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Pandaprint has expanded its kit by becoming the first Scottish printer to take on Heidelberg’s new Versafire EV digital printer.

The Versafire EV has a 'floating' fifth unit for clear or white toner.

Dunfermline-based Pandaprint installed the EV at the end of May and it will run alongside a Heidelberg Linoprint digital printer and a Ricoh Pro 8100S mono production printer. As the EV is based on Ricoh’s Pro C7200 printers, Pandaprint’s new machine will be maintained by Ricoh engineers.

The EV was unveiled in March and has already been taken on by Slough-based Dynamic Print Media, although Pandaprint has installed the first machine north of the border.

Managing director Mark Wilson said: “Digital machines are often not as reliable as litho, so we thought it would be good to make sure we had a back-up by running two colour machines at once instead of replacing our Linoprint. This means we have the increased capacity during busy periods and ensures we do not let our clients down.”

“Obviously there was some trepidation at being one of the first to take on the Versafire EV, and we know there may be some teething issues. But it is good to be out ahead and one of the first.

“It will increase our offering with the fifth unit allowing for clear or white, meaning we can print onto black substrates and, as it can run up to 390gsm paper, we can offer heavier board.”

Replacing the Versafire CV in Heidelberg's digital portfolio, the EV boasts a 'floating' fifth colour capability that allows white ink to be printed onto a substrate before the standard CMYK in a single pass.

The EV can print at speeds from 85-95ppm at A4 size, with resolutions at 4,800x2,400dpi and makes use of automatic inline calibration and inline register to increase stability, precision and quality. It is compatible with Heidelberg’s Prinect DFE, allowing for easy integration into existing workflows.

Pandaprint will use the EV for a range of commercial applications including business cards, leaflets, posters and booklets.

Alongside its digital print facilities, Pandaprint also runs B3 and B2 litho presses from Heidelberg and Komori.

Download the original news article with full specification details of the Versafire EV (pdf)

On the face of it, it's not something that should cause sleepless nights, but if you have little experience in the field finding the right printer can be a real problem.

The first thing you have to do is avoid a knee-jerk decision to go online and select the cheapest option from the proliferation of budget firms advertising their wares on the information superhighway. Yes you might get lucky, but the chances are you will come unstuck. You need to know you are approaching the right companies for a particular print specification.

The fear is that this requires specialist knowledge that many buyers do not have unless they have been buying print for many years. Even if you know what you are doing it can be difficult to make sure you are finding the right supplier and the right price. It can also be an extremely time-consuming process.

Pandaprint Sales Director Richard Brown said: "The printing industry is a minefield these days and it is largely unregulated so anyone can invest in some equipment, set themselves up as a printer and offer cheap prices online, but in this industry as in most others you get what you pay for."

"I have come across many people who have gone down this route and have been incredibly disappointed with the results. The problem with internet print firms is there are some good ones and some astonishingly bad ones and knowing which ones to deal with is half the battle."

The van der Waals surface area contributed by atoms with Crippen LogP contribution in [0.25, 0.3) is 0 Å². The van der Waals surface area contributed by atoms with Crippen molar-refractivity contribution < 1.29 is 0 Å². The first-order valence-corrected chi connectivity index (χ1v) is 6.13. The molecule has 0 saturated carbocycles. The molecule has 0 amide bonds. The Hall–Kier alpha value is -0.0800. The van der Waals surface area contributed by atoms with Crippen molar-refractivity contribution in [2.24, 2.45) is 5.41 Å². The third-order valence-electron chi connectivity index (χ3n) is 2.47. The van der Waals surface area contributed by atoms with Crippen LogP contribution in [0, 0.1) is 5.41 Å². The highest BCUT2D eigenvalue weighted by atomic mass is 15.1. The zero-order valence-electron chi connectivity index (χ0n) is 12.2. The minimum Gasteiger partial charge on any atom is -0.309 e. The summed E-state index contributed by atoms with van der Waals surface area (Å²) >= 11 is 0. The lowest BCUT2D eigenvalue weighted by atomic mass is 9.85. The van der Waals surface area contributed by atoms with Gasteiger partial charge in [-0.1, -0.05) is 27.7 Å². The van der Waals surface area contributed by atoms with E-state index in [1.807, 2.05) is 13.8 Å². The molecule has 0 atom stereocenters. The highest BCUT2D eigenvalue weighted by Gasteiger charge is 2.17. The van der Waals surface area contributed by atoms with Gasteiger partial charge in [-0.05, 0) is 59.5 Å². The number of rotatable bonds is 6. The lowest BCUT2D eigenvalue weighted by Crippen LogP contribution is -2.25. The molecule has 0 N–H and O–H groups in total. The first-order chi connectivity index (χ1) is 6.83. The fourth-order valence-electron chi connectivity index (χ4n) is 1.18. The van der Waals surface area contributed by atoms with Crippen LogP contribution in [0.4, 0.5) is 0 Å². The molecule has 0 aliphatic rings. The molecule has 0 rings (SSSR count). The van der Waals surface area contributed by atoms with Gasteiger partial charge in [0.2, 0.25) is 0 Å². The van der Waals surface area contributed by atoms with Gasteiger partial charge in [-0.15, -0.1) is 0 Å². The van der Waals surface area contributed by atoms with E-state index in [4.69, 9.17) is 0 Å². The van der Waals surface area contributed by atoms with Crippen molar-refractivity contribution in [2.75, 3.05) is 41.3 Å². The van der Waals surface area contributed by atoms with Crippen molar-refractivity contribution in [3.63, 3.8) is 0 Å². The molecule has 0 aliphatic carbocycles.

"If possible it is better to have a face to face meeting with your printer and if there is an issue you can talk it through until you are satisfied." Experience is a crucial factor and you should also be looking at examples of similar projects to the ones you are seeking a quote for, he added.

A common complaint, especially in small businesses, is that buyers of print are time-poor and they simply don’t have the hours to invest in meeting after meeting until they find the perfect printer.But this may be shortsighted and lead to wasted time further down the road.

Mr Brown said: "It needn’t be that time-consuming. The way it usually works is that buyers normally approach a supplier to quote on a job. The buyer then sets out the specification. The printing company works out a price on their system. They then e-mail their quote back to the buyer who can make a decision."

"They can proceed on this basis or they can have a face to face meeting. We are happy either way but some people take greater comfort by walking round the premises and seeing the technology in action."

"If you have a good technical understanding of print that’s fine, but we have found you don’t need it as we talk you through the entire process from concept to completion."

And ultimately how do you make that crucial decision of choice of printer?

"You really have to look at their back catalogue of successful jobs," said Mr Brown. "Most companies will be happy to show you this. If they are reluctant to do so you should avoid them like the plague. The reputation of a good company is also key so you should ask to see endorsements from happy clients – and make sure they are real names, real people, real companies."

"It’s amazing how many people are taken in by recommendations which are, shall we say, dubious in the extreme."

"It’s a big decision and you have to make sure you get it right – so do your research, look at their work and talk to them. This will pay dividends in the long term."

For more information go to www.panda-print.co.uk
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